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 A023394 Prime factors of Fermat numbers. 28
 3, 5, 17, 257, 641, 65537, 114689, 274177, 319489, 974849, 2424833, 6700417, 13631489, 26017793, 45592577, 63766529, 167772161, 825753601, 1214251009, 6487031809, 70525124609, 190274191361, 646730219521, 2710954639361, 2748779069441, 4485296422913, 6597069766657 (list; graph; refs; listen; history; text; internal format)
 OFFSET 1,1 COMMENTS Is it true that this sequence consists of the odd primes p with 2^(2^p) == 1 (mod p)? (David Wilson, Jul 31 2008). Answer from Max Alekseyev: Yes! If prime p divides Fm = 2^(2^m)+1, then 2^(2^(m+1)) == 1 (mod p) and p is of the form p = k*2^(m+2)+1 > m+1. Squaring the last congruence p-(m+1) times, we get 2^(2^p) == 1 (mod p). On the other hand, if 2^(2^p) == 1 (mod p) for prime p, consider a sequence 2^(2^0), 2^(2^1), 2^(2^2), ..., 2^(2^p). Modulo p this sequence ends with a bunch of 1's but just before the first 1 we must see -1 (as the only other square root of 1 modulo prime p), i.e. for some m, 2^(2^m) == -1 (mod p), implying that p divides Fermat number 2^(2^m) + 1. Also primes p such that the multiplicative order of 2 (mod p) is a power of 2. A theorem of Lucas states that if m>1 and prime p divides 1+2^2^m (the m-th Fermat number), then p = 1+k*2^(m+2) for some integer k. - T. D. Noe, Jan 29 2009 Wilfrid Keller analyzed the current status of the search for prime factors of Fermat number and stated that all prime factors less than 10^19 are now known. He sent me terms a(25) to a(50). - T. D. Noe, Feb 01 2009, Feb 03 2009, Jan 14 2013 Křížek, Luca, & Somer (2002) show that the sum of the reciprocals of this sequence converge, answering a question of Golomb (1955). - Charles R Greathouse IV, Jul 15 2013 REFERENCES M. Křížek  F. Luca, and L. Somer, 17 Lectures on Fermat Numbers, Springer-Verlag NY 2001. LINKS T. D. Noe, Table of n, a(n) for n = 1..50 (from Wilfrid Keller) Wilfrid Keller, Prime factors k.2^n + 1 of Fermat numbers F_m M. Křížek, F. Luca, and L. Somer, On the convergence of series of reciprocals of primes related to the Fermat numbers, J. Number Theory 97 (2002), pp. 95-112. A. K. Lenstra, H. W. Lenstra, M. S. Manasse and J. M. Pollard, The factorization of the ninth Fermat number, Math. Comp. 64 (1995), 1357. R. Mestrovic, Euclid's theorem on the infinitude of primes: a historical survey of its proofs (300 BC--2012) and another new proof (2012), arXiv preprint arXiv:1202.3670 [math.HO], 2012. R. Munafo, Prime Factors of Fermat Numbers Mercedes Orús-Lacort, Fermat numbers are not prime numbers for n >= 5, (2020). FORMULA a(n) is a prime factor of the Fermat number 1+2^2^A023395(n). - T. D. Noe, Feb 01 2009 a(n) >> n^2 log^2 n, see Křížek, Luca, & Somer. - Charles R Greathouse IV, Jul 16 2013 MATHEMATICA Select[Prime[Range], IntegerQ[Log[2, MultiplicativeOrder[2, # ]]]&] (* T. D. Noe, Jan 29 2009 *) PROG (PARI) is(p)=p>2 && Mod(2, p)^lift(Mod(2, znorder(Mod(2, p)))^p)==1 && isprime(p) \\ Charles R Greathouse IV, Feb 04 2013 (PARI) my(isfermatdivisor(m)=if(m>0, if(m==1, return(1), v=valuation(m-1, 2); c=0; if(m>2, e=logint(m-1, 2); if(e==v&&Mod(m-1, e)==0, t=logint(v, 2); c=1)); if(v>6&&c==0, x=2; t=0; for(i=0, v-2, if(x+1==m, c=1; break); s=x*x; x=s-s\m*m; t++)); if(c==1, print((m-1)/2^v"*2^"v" + 1 divides 2^(2^"t") + 1")); return(c)))); L=List([]); forstep(m=3, 63766529, 2, if(isprime(m)&&isfermatdivisor(m), listput(L, m))); print(); print(Vec(L)); \\ Arkadiusz Wesolowski, Jan 16 2018 CROSSREFS Supersequence of A229851. Cf. A000215. Sequence in context: A333873 A058910 A307843 * A176689 A256510 A260377 Adjacent sequences:  A023391 A023392 A023393 * A023395 A023396 A023397 KEYWORD nonn AUTHOR STATUS approved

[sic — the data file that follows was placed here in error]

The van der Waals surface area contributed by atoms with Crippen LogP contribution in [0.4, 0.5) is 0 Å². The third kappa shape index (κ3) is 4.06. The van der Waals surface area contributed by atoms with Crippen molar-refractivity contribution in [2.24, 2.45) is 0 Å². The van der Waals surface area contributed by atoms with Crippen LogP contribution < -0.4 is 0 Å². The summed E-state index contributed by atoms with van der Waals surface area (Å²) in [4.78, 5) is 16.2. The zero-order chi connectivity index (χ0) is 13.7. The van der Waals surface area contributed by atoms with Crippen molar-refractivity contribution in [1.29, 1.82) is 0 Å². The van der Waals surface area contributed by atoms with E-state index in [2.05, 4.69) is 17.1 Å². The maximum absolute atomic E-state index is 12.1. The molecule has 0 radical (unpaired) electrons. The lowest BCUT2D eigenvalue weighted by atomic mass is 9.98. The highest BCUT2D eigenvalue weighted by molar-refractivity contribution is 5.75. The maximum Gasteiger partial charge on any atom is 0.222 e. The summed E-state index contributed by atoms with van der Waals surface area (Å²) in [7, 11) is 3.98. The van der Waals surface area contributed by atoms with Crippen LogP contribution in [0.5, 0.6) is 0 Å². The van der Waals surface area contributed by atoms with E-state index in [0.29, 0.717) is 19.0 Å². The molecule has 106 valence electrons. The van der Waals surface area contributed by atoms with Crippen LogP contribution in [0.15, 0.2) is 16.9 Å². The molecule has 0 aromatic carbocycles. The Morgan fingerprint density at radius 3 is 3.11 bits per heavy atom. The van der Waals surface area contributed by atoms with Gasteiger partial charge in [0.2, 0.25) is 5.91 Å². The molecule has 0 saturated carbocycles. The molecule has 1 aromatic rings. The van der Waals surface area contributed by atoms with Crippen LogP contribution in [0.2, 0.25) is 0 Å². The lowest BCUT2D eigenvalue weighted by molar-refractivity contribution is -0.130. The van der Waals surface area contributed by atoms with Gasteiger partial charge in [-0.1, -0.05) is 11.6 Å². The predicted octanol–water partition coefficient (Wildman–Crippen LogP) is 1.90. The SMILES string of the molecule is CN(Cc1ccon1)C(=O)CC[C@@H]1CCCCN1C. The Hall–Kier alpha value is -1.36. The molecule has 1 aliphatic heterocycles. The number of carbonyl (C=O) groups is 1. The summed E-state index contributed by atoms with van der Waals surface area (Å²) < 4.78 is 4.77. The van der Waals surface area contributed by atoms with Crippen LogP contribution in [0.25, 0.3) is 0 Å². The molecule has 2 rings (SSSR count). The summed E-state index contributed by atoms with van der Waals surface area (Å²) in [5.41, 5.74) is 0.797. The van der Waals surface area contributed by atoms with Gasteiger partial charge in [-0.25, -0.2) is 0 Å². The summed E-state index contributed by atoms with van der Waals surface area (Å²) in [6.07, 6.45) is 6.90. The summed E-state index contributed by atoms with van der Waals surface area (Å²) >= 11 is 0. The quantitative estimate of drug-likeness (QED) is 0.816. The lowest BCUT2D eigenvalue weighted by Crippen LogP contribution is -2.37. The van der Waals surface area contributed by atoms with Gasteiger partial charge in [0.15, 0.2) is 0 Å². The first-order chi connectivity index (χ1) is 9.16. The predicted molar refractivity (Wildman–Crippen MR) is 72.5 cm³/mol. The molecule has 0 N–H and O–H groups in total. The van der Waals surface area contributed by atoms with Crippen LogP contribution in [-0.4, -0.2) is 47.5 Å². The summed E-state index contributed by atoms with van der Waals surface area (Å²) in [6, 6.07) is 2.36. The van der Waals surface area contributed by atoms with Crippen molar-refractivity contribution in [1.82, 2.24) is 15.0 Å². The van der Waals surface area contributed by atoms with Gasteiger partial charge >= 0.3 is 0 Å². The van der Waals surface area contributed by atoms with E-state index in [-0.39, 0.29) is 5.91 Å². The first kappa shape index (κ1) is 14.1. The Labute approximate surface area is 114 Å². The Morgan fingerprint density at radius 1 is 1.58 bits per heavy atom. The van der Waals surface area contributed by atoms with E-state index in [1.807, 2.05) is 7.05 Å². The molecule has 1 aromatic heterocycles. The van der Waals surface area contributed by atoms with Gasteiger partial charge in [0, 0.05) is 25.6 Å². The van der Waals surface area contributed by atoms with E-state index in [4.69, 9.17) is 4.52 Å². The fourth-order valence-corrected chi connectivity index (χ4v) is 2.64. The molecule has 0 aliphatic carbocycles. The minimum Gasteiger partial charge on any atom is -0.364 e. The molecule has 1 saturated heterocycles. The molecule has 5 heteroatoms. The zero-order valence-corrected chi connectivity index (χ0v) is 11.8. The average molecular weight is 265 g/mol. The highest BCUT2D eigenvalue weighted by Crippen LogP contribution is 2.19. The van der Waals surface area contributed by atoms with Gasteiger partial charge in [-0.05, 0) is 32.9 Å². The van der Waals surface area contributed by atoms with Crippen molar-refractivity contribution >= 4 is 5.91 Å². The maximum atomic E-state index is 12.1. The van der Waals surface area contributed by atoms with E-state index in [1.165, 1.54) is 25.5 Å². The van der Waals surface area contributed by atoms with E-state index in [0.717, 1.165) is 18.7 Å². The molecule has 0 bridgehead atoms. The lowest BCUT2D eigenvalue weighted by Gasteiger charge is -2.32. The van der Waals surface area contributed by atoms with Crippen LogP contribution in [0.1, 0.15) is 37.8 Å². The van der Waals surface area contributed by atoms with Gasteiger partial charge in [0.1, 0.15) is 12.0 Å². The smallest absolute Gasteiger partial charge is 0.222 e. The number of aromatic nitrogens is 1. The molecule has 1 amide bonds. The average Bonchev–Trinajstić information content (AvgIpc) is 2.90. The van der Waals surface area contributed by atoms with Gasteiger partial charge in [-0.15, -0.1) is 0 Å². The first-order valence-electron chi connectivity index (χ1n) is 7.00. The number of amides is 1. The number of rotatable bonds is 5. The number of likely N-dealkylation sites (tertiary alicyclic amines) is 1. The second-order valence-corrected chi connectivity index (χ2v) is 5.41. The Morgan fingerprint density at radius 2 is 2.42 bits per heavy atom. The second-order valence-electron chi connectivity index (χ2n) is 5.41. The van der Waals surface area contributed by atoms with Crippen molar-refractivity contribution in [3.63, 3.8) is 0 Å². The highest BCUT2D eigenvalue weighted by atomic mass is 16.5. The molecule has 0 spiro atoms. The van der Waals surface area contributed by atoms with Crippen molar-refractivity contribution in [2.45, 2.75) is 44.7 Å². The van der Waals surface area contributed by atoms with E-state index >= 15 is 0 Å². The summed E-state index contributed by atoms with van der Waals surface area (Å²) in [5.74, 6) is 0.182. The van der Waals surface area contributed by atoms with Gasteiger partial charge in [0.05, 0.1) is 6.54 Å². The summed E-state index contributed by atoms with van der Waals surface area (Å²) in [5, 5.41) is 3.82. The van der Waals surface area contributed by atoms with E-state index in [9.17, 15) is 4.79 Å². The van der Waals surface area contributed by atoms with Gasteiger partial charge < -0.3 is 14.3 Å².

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Last modified October 20 19:08 EDT 2020. Contains 337906 sequences. (Running on oeis4.)